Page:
Over the past fifteen years “Manitoba Hal” Brolund has forged an international reputation for engaging performance, storytelling and masterful ukulele playing, and he’ll be showcasing his talents at the Rimbey Beatty Heritage House on Wednesday October 18th at 7:30pm.
Hal developed the blues sound beginning in Winnipeg Manitoba, where he was given his stage name on the concert circuit. Given a ukelele by his grandfather after he promised to learn to play it, Hal switched to the ukulele after mastering guitar, impressed by the instrument’s “friendliness” to his baritone voice, its expressive range, and its capacity to evoke emotional connections with the audience. Once you have listened to his body of work, one can’t help wonder how someone can sound like he grew up in the Deep South of the States and play raw, swamp, delta, Cajun and zydeco style blues yet budded on the Prairies. He now lives in Shelburne Nova Scotia.
Over the years Hal’s combination fingerpicking-strumming style has matured along with his respect and knowledge of the genre. Hal has a strong foundation in American roots / blues music, and his confident expressive vocals and distinctive original music have been showcased at music festivals, concerts and many uke workshops across North America, Europe and South Pacific. Internationally recognized as a master of the ukulele, Hal’s instruments include a custom made double necked ukulele and a steel strung baritone slide ukulele that are both driven to the edge as he bangs, plucks and squeezes every ounce of emotion and groove from the four strings. Thousands have appreciated and learned from his online library of video tutorials.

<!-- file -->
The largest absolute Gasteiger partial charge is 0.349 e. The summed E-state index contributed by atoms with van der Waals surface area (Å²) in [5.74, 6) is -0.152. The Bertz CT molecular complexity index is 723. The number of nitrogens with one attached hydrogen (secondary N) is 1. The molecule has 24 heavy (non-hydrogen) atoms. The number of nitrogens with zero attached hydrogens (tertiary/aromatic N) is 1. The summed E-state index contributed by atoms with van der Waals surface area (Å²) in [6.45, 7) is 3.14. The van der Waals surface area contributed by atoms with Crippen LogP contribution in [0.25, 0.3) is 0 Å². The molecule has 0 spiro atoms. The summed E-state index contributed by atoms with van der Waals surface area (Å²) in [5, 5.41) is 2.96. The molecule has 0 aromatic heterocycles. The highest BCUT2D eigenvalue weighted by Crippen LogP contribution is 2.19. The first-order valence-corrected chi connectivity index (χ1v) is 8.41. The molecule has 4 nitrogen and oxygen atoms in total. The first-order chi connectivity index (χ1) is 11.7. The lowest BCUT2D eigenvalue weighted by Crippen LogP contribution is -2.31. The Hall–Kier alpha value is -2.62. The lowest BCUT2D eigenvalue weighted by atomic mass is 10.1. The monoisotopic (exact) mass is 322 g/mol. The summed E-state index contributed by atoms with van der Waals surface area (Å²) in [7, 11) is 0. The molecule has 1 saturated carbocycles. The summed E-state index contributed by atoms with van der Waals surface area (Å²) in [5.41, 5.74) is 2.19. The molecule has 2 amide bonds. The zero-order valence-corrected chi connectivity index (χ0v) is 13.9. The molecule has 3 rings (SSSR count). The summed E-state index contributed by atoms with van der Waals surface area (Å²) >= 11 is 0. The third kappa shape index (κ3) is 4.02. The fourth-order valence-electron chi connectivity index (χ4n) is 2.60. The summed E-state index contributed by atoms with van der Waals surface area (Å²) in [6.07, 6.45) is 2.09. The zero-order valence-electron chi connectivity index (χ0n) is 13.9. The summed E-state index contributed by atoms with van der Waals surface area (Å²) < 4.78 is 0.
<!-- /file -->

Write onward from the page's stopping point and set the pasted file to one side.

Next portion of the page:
Manitoba Hal’s performances are all about engaging and connecting with his audience and he makes music that takes his audience from the deep south to the Pacific islands, with songs that are mournful, hopeful, silly, romantic and introspective. He proves that the uke can be small but mighty as he pulls out powerful blues riffs and melodies adding background beats with looping technology, showcasing the blues in all its passion and groove. He’s written many original songs, tunes that breathe with hints of cajun, rock, gospel, and folk. Over the years he’s been strongly influenced by artists like Robert Johnson, Taj Mahal, Keb Mo, Colin Linden, and especially Big Dave Mclean.
Peter Hodgson of Mixdown Magazine writes “Manitoba Hal has created something wholly unique and idiosyncratic out of several elements that already existed. He’s not the first guitarist to switch over to ukulele, nor is he the first musician to use looping pedals. And he’s certainly not the first guy to play the blues, but the way he approaches the combination of those elements, and mixes it with his own musical sensibilities, is just perfect. A tireless live performer, ambassador for the uke, and all-round great musician.”
For more information call Teri at 403-843-6497 or email firstname.lastname@example.org.